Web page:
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Bull Markets May Still Have Risks for Retirees

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You can’t blame people for getting excited about an eight-year bull market.

They hear on the news about a record high … and another … and then another, and it gets their juices flowing. Even retirees who usually are careful with their assets get pumped; they figure they surely must be getting rich, so they ask to come in for a review.

When they learn they’re earning a solid but not-exactly-spectacular 6%, it’s a letdown. Why not 9% like the market, they ask. Why not more?

Because.

  • Because you are a retiree and I specialize in retirement planning, I tell them, so first and foremost, I am a risk manager. And when we first met and we talked about risk on a scale of one to 100, with the market at a 78, your comfort level came out at a 51. We built your portfolio based on that.
  • Because how would you feel if you went home one night, and the guy on the news said, “Uh oh, the market imploded today”? And when you called me, I told you that of course your portfolio, which was heavily invested in the market followed suit and your retirement goals may suffer.

While I am not a get-rich-quick adviser, and you may find some financial professionals who are going to tell you what you want to hear, my goal is to tell you what you need to know to help keep your hard-earned money safe.

It is my belief that an individual with a good heart, a good mind and an adviser who presents the facts – not a sales pitch – will make good decisions for himself and his family.

Most of the time.

Advisers often warn retirees about making knee-jerk moves based on fear. But you also can make mistakes based on optimism, greed or a false sense of security. And that’s what’s happening right now.

If you follow the market enough to know how well it’s doing, you also must know it isn’t always that way. We’ve had two scary bear markets in the past 20 years – from 2000 to 2002 and 2007 to 2009. Still, this second-longest bull market in history and its recent rush of record-setting returns has investors looking for – and expecting – more.

Seek out advice, not a sales pitch

It’s an adviser’s job to help their clients make financial decisions by giving them the whole story. I believe they should throw away the salesman hat and get the education hat on. They should be giving clients the whys and what-ifs instead of myths and misconceptions.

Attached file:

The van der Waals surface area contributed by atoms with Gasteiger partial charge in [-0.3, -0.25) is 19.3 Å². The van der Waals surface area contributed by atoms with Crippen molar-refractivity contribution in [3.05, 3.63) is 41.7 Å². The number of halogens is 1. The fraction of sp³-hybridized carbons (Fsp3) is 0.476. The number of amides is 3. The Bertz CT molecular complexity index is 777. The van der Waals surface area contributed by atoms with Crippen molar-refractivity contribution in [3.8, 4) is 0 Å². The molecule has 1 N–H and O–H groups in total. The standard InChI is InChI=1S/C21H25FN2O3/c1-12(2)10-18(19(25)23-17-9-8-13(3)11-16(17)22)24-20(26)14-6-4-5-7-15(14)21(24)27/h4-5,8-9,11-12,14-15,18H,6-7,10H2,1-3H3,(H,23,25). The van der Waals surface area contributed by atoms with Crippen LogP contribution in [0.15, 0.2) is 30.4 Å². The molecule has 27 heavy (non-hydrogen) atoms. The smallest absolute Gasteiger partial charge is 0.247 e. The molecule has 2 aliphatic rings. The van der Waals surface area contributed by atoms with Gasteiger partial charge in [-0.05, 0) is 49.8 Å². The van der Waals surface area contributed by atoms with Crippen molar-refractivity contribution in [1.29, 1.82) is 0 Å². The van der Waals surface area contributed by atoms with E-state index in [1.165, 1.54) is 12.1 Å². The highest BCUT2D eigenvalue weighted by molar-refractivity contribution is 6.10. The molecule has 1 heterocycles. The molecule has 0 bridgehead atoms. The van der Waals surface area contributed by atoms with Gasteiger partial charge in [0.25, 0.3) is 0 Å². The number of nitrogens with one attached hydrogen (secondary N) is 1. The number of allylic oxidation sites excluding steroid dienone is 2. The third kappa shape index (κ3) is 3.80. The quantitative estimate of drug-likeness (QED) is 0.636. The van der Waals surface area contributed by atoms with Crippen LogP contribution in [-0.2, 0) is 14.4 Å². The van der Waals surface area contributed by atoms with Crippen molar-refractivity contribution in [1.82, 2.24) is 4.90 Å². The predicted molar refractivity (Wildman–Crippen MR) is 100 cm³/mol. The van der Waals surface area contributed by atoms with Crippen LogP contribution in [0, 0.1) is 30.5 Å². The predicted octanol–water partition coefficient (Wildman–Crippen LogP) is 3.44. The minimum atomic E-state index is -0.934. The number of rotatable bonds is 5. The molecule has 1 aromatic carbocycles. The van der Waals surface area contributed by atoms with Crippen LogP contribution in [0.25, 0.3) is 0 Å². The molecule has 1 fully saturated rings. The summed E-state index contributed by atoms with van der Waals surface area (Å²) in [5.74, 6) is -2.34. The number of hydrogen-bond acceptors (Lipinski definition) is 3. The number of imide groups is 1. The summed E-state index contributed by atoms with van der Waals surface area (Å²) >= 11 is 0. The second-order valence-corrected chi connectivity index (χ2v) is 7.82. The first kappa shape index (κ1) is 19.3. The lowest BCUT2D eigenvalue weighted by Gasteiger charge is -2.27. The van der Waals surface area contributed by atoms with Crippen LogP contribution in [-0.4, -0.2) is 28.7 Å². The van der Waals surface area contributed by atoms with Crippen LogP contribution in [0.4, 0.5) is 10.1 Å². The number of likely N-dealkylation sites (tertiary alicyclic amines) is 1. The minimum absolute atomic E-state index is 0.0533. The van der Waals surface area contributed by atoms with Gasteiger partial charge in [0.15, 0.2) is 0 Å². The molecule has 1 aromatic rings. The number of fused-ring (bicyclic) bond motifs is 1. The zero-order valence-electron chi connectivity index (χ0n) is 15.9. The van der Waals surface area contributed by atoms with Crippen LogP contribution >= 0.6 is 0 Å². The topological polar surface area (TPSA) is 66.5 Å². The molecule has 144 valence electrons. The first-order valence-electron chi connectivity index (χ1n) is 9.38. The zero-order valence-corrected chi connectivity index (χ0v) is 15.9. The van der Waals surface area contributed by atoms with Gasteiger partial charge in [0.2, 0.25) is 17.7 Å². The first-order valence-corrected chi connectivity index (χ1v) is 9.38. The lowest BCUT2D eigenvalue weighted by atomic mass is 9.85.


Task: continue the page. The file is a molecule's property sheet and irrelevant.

If your financial professional says, “We’re in this for the long run,” ask him, “How long is the long run?”

If he says, “Your portfolio is just fine; leave it alone,” ask him, “What’s your definition of fine?”

And if he tells you, “Don’t worry, if the market goes down, it always comes back,” ask him, “When will that happen, how old will I be, and when it comes back, will I be better or worse off than I was?”

It’s a positive sign if, after you go in for that review, you get back in the car and say to your spouse, “You know what? That made sense.”

And later, hopefully you can feel more confident in your financial future as your work toward your financial independence.

Kim Franke-Folstad contributed to this report.

Paul E. Roberts Jr. is the founder and chief investment officer of Roberts Wealth Management. He has passed the Series 65 exam and has insurance licenses in Texas, Louisiana, Mississippi and Alabama. He spent 22 years as a practicing CPA, then founded Roberts Wealth Management, a firm that focuses on estate preservation and retirement planning. His primary areas of focus are retirement income planning, investment management, 401(k)/individual retirement account (IRA) guidance and asset protection.

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This article was written by and presents the views of our contributing adviser, not the Kiplinger editorial staff. You can check adviser records with the SEC or with FINRA.